By Louie Stout
Photo courtesy BASS
If you like to catch big smallmouth and lots of them, I have just the place for you.
Mille Lacs Lake, Minn.
Sure, it’s about a 10-hour drive from northern Indiana and not a weekend trip. It’s big water, too, like 132,500 acres, and you’ll need a power boat or hire a guide.
But man, what a smallmouth fishery.
Mille Lacs, located about two hours north of Minneapolis, has long been known as a walleye fishery. The smallmouth have always been there but ignored.
By Louie Stout
Worster Lake’s nuisance shad aren’t going away, but Indiana DNR District Fish Biologist Tom Bacula sees a glimmer of hope that their numbers might be held in check.
Bacula ran a quick survey of the Potato Creek State Park lake near North Liberty in June and came away with indications that shad numbers haven’t grown since his last survey there.
Shad are a forage fish that were stocked illegally in Worster some time ago. The DNR has spent thousands of dollars trying to kill off the nuisance fish, but they continually rebound.
Gamefish will eat shad, but once they reach more than 4 or 5 inches – and they often grow to 12 inches and larger – they only create competitive problems for young gamefish, especially panfish. Shad reproduce faster than rabbits and gobble up the tiny aquatic organisms that small sportfish eat. Therefore, the crappie and bluegill suffer slow growth rates and is why panfishing isn’t as good as it should be at Worster.
Without a total lake renovation to kill off all the shad, they will continue to impede young gamefish development. However, Bacula is hopeful that the larger predators in the lake will help keep the shad under control.
That would include unusually big largemouth bass which he documented there in a survey a couple of years ago and the “wipers” that the DNR has stocked since 2001.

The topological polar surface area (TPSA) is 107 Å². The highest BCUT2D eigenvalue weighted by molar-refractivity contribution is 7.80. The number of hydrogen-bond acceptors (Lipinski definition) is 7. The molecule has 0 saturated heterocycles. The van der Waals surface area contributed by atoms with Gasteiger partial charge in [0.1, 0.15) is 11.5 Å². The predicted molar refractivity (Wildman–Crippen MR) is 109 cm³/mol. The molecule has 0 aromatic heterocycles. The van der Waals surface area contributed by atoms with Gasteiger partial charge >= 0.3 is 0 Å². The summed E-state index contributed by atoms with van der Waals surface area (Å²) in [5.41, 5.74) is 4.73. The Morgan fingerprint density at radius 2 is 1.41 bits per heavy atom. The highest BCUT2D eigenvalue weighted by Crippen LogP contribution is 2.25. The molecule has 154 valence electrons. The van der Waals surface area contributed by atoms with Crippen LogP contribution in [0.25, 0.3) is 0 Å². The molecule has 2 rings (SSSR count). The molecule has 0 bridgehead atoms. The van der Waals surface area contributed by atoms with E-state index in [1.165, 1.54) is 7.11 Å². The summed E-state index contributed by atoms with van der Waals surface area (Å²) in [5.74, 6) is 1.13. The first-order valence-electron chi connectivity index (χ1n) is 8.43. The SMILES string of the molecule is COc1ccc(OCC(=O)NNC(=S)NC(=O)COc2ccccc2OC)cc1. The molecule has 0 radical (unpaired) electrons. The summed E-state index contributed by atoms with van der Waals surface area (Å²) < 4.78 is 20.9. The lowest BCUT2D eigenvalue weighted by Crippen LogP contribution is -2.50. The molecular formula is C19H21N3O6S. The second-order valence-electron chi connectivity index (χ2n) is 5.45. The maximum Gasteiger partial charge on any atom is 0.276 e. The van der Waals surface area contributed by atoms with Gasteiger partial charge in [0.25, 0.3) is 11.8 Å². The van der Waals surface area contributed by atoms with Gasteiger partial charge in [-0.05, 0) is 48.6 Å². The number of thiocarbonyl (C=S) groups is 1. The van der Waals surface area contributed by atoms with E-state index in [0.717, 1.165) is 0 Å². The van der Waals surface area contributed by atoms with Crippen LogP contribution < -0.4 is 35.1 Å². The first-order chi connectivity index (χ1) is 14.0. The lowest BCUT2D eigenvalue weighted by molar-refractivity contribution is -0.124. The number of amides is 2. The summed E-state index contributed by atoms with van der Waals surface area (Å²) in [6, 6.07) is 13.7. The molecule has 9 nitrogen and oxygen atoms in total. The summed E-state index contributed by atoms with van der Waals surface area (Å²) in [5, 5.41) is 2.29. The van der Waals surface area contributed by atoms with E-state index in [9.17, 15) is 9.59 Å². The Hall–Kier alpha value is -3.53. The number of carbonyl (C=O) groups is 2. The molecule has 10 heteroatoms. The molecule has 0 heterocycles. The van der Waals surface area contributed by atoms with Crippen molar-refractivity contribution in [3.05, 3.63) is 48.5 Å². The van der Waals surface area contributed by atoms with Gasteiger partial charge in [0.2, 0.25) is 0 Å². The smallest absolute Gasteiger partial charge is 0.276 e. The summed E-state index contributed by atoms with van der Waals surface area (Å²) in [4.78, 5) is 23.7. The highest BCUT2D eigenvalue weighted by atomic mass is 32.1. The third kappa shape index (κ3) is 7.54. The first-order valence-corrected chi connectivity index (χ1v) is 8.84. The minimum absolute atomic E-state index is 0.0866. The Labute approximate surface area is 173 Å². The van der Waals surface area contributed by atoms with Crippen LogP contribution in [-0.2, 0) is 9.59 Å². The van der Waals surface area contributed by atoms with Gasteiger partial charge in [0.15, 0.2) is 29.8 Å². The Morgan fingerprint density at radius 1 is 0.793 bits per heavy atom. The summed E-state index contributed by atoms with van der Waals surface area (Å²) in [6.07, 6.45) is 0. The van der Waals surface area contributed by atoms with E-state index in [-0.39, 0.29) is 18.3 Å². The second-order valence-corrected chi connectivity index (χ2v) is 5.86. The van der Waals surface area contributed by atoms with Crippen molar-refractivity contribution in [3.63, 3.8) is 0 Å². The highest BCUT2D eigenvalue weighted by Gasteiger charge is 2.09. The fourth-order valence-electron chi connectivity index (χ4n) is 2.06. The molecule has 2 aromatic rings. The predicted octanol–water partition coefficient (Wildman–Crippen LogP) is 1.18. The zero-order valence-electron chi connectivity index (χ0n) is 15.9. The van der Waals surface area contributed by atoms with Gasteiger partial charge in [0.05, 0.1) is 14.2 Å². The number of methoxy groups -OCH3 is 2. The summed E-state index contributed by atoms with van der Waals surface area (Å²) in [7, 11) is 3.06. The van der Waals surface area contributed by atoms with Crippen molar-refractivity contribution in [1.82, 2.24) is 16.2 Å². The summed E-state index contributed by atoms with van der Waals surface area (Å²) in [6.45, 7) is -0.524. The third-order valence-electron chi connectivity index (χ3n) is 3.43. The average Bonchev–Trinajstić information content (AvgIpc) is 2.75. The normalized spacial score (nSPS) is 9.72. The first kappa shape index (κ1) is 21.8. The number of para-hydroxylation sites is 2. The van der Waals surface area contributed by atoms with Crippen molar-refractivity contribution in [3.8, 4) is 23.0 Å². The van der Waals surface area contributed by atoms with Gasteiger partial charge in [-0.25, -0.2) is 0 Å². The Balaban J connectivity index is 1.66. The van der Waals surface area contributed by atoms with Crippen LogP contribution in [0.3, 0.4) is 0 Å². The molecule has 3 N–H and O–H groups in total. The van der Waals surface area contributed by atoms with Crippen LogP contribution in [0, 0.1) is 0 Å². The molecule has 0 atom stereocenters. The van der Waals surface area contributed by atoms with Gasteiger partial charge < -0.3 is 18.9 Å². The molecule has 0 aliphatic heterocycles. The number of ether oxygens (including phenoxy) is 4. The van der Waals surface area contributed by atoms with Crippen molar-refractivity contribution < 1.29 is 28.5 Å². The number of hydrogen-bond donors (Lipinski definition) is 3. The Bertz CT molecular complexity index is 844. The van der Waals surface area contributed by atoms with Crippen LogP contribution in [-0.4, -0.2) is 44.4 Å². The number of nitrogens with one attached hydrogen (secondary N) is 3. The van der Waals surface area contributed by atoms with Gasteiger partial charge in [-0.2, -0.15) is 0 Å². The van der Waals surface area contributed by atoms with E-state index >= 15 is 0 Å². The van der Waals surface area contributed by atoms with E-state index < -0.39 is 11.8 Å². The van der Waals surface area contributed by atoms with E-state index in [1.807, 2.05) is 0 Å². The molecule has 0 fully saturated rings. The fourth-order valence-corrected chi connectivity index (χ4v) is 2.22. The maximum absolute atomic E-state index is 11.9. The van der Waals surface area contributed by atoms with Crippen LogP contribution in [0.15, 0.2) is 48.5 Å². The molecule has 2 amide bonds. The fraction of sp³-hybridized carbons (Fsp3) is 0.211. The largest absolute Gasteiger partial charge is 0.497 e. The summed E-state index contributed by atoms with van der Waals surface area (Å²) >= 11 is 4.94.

Wipers are hybrid fish, a cross between a striped bass and white bass. They get big, although not as big as full-blooded stripers, and have the aggressive feeding tendencies of white bass. The adults are eating machines capable of eating the bigger shad.
Bacula will return to Worster this fall to survey the wipers and get a better idea how they are doing in the lake. He was impressed with the ones he saw recently.
“We have seen them up to 23 inches,” he noted. “I’m anxious to see what we can find when we set nets to target them.”
There were other silver linings he discovered in his last assessment. He encountered more 7-inch bluegill than he’s seen in the past, and a better-than-expected young perch population.
“Perch numbers greatly increased since we surveyed the lake in 2012,” he said. “We didn’t age them, but they were small, and I’m hoping they’ll provide some better perch fishing in the coming years.”
Bacula wishes more anglers would target the wipers, although they are an offshore fish and generally not accessible to bank anglers.
Wipers will take large minnows drifted well beneath a bobber, but shiny spoons, crankbaits (especially lipless versions), or bucktail jigs tipped with a large white grub will tempt them as well. If you’re fishing from a boat, watch your electronics for big marks as you trolling motor through deep water. Wipers are a schooling fish, so where you find one, you’re likely to find several.
“We stock wipers as a biological control on the larger shad,” said Bacula. “But they also provide fishing opportunities and we do wish more anglers would fish for them.”
By Louie Stout
Its going to be a great year for goose hunters.
Thats the reports coming in from waterfowl managers monitoring goose production throughout the flyway and Indiana is no exception.
Those surveys include more than the birds hanging out at city parks that we already know about.
Indiana DNR waterfowl biologist Adam Phelps said banding projects here and elsewhere indicate gosling production last spring was as high or higher - as hes ever seen it.
Its going to be a great year for goose hunters, said Phelps. And this year, hunters can hunt geese into February.
The northern Indiana early goose season opened Saturday dates and runs to Sept. 11. Other seasons are Oct. 22 to Nov. 20, and Dec. 10 to Feb. 12.
By Louie Stout
Lake Michigan fish managers have altered their previously proposed cuts for next years lake-wide trout and salmon stockings.
Initially, the Lake Michigan Committee had proposed a 61 percent in chinook (king) salmon stockings to alleviate pressure on a dwindling alewife forage base, but recently relaxed that number in a compromise with anglers who have objected with the cuts.
A new proposal announced to Hoosier anglers at a meeting in Michigan City earlier this month, and one that will be explained to Michigan anglers next month, calls for a 50 percent reduction instead of the 61 percent.
Indiana originally announced it would eliminate king stockings for next year and utilize the hatchery space to grow steelhead bigger for a later stocking which would enhance better survival.